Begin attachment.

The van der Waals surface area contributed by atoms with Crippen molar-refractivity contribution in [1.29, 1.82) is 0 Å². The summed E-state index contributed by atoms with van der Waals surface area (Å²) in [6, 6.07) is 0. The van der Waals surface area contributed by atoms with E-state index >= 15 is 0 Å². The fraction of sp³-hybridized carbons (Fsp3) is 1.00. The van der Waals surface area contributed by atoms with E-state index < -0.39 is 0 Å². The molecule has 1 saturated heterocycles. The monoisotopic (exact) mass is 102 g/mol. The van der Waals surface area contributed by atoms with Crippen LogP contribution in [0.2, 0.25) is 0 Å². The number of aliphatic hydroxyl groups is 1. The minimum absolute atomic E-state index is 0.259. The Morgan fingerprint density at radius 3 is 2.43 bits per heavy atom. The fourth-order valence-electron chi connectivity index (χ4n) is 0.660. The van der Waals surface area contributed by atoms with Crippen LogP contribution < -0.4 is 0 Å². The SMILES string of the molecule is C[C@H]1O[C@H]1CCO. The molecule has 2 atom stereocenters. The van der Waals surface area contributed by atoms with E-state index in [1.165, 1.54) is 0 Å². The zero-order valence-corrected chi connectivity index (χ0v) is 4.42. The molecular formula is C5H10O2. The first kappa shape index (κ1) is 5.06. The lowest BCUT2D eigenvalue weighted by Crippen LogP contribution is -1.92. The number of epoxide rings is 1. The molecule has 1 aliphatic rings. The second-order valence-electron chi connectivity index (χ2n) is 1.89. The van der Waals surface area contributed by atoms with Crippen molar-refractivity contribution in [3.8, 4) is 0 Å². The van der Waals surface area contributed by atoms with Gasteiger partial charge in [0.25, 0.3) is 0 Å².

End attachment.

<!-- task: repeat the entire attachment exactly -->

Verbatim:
The van der Waals surface area contributed by atoms with Crippen molar-refractivity contribution in [1.29, 1.82) is 0 Å². The summed E-state index contributed by atoms with van der Waals surface area (Å²) in [6, 6.07) is 0. The van der Waals surface area contributed by atoms with E-state index >= 15 is 0 Å². The fraction of sp³-hybridized carbons (Fsp3) is 1.00. The van der Waals surface area contributed by atoms with E-state index < -0.39 is 0 Å². The molecule has 1 saturated heterocycles. The monoisotopic (exact) mass is 102 g/mol. The van der Waals surface area contributed by atoms with Crippen LogP contribution in [0.2, 0.25) is 0 Å². The number of aliphatic hydroxyl groups is 1. The minimum absolute atomic E-state index is 0.259. The Morgan fingerprint density at radius 3 is 2.43 bits per heavy atom. The fourth-order valence-electron chi connectivity index (χ4n) is 0.660. The van der Waals surface area contributed by atoms with Crippen LogP contribution < -0.4 is 0 Å². The SMILES string of the molecule is C[C@H]1O[C@H]1CCO. The molecule has 2 atom stereocenters. The van der Waals surface area contributed by atoms with E-state index in [1.165, 1.54) is 0 Å². The zero-order valence-corrected chi connectivity index (χ0v) is 4.42. The molecular formula is C5H10O2. The first kappa shape index (κ1) is 5.06. The lowest BCUT2D eigenvalue weighted by Crippen LogP contribution is -1.92. The number of epoxide rings is 1. The molecule has 1 aliphatic rings. The second-order valence-electron chi connectivity index (χ2n) is 1.89. The van der Waals surface area contributed by atoms with Crippen molar-refractivity contribution in [3.8, 4) is 0 Å². The van der Waals surface area contributed by atoms with Gasteiger partial charge in [0.25, 0.3) is 0 Å².